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Editor's rating: 
Thursday, 10 December 2009 ,  Written by Daniel Hirshleifer
The Princess and the Frog (2009)
There was a time when the name "Disney" meant unassailable quality in animation. The studio of course kick started feature-length animation with the classic Snow White and the Seven Dwarfs, and had a renaissance in the format beginning in 1989 with the brilliant The Little Mermaid. However, when Pixar arrived on the scene in 1995, the industry began to shy away from traditional hand-drawn cell animation in favor of the more glitzy and glamorous 3D CGI. Not only that, but Disney began pumping out 2D hand-drawn films faster than before, resulting in less interesting entries like Tarzan and outright failures such as Home on the Range (although a few delights such as The Emperor's New Groove and Lilo and Stitch are sprinkled in). Disney eventually closed down their animation department in favor of CGI. Surprisingly, it was Pixar, who originally ...
Editor's rating: 
Monday, 28 September 2009 ,  Written by Daniel Hirshleifer
Paranormal Activity (2009)
"Sleep, those little slices of death. Oh, how I loathe them." -Edgar Allen Poe What happens when we close our eyes at night? What sort of things lurk in the dark, waiting for us to drop our guard, waiting to feast on our flesh and prey on our souls? Have you ever tried to fall asleep, only to toss and turn, certain that someone, or something, was watching you? What if that something decided that watching wasn't enough? What if it decided the time had act? You see, Katie (Katie Featherston) has been experiencing this her whole life. Ever since she was eight, she would wake in the middle of the night to find a shadowy figure looming at the foot of her bed. The figure would come and go, haunting her at intervals, regardless of where she moved to try ...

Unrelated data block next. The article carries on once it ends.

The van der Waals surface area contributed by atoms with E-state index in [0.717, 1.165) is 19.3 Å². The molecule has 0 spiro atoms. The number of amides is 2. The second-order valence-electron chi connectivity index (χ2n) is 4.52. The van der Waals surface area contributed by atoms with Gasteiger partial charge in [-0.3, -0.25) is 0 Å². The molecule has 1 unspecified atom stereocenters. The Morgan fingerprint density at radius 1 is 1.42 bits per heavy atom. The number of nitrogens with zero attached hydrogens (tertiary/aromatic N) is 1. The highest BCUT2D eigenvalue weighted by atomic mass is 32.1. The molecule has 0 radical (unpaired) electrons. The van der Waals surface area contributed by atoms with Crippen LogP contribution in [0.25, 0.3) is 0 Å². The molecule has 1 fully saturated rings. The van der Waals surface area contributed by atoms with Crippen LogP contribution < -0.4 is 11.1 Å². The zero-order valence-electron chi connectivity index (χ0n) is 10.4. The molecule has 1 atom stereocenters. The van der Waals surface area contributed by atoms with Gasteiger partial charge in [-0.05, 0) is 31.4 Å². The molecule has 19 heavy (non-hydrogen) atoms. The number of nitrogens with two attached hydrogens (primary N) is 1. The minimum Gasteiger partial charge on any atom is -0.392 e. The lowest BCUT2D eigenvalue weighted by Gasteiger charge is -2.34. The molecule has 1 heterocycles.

Editor's rating: 
Thursday, 27 August 2009 ,  Written by Daniel Hirshleifer
Halloween II (2009)
I've spent a lot of time defending Rob Zombie. His first picture, House of 1,000 Corpses, while not entirely original, showed a man who was passionate and stuck to his guns, crafting a horror flick that didn't shy away from gore, nudity, and the things that make the more extreme genre exercises fun. Its follow-up, The Devil's Rejects, refined the ideas of the first, and was buoyed by sharper storytelling and bleak, pitch-black humor. However, Zombie's movies are very divisive, with just as many people (if not more) hating his work as those that love it. When Zombie was tapped to remake John Carpenter's 1978 genre-defining classic Halloween, the horror community rose a deafening clamor. Everyone was worried he'd turn the masterpiece of suspense and mood into a cheap thrill ride, with nothing to distinguish it from the forgettable everyday ...
Editor's rating: 
Friday, 21 August 2009 ,  Written by Daniel Hirshleifer
Inglourious Basterds (2009)
How does he do it? How does Quentin Tarantino continually and consistently create film after exhilarating film, each with its own unique style, but a voice that is undeniably Tarantino's? And how is it that he can make a single scene with two characters talking be so absolutely riveting? What is the secret? If I knew, I wouldn't be writing this review. I'd be busy getting my own film career off the ground. But I don't, so here we are. And while I may not know what makes Tarantino tick, he sure does, and he brings all of his considerable talents to bear with the thrilling and unforgettable Inglourious Basterds.Despite sharing a title (but not the spelling) with an obscure 1978 Italian war film, Inglourious Basterds is not a remake. It follows Lt. Aldo Raine (Brad Pitt) as he and ...
Editor's rating: 
Friday, 14 August 2009 ,  Written by Daniel Hirshleifer
The Goods: Live Hard, Sell Hard (2009)
While Jeremy Piven was a decent character actor running around Hollywood starting in the 90's, he's gained almost all of his notoriety by playing skillful super talent agent Ari Gold on the hit HBO series Entourage. As Ari, Piven is a man driven to get everything he can for his clients, wrestling deals with studios and telling the stars what they need to hear. This sort of high-powered sales pitch seems like it's ready-made for Piven's first big leading role--Don Ready in The Goods: Live Hard, Sell Hard. However, despite Piven giving it the old college try, and even with a decent team of comedic actors running behind him, the movie still falls flat.Piven is Don Ready, and he's got the goods. Don is the kind of man who will sell you the car you came to trade in. Always ...
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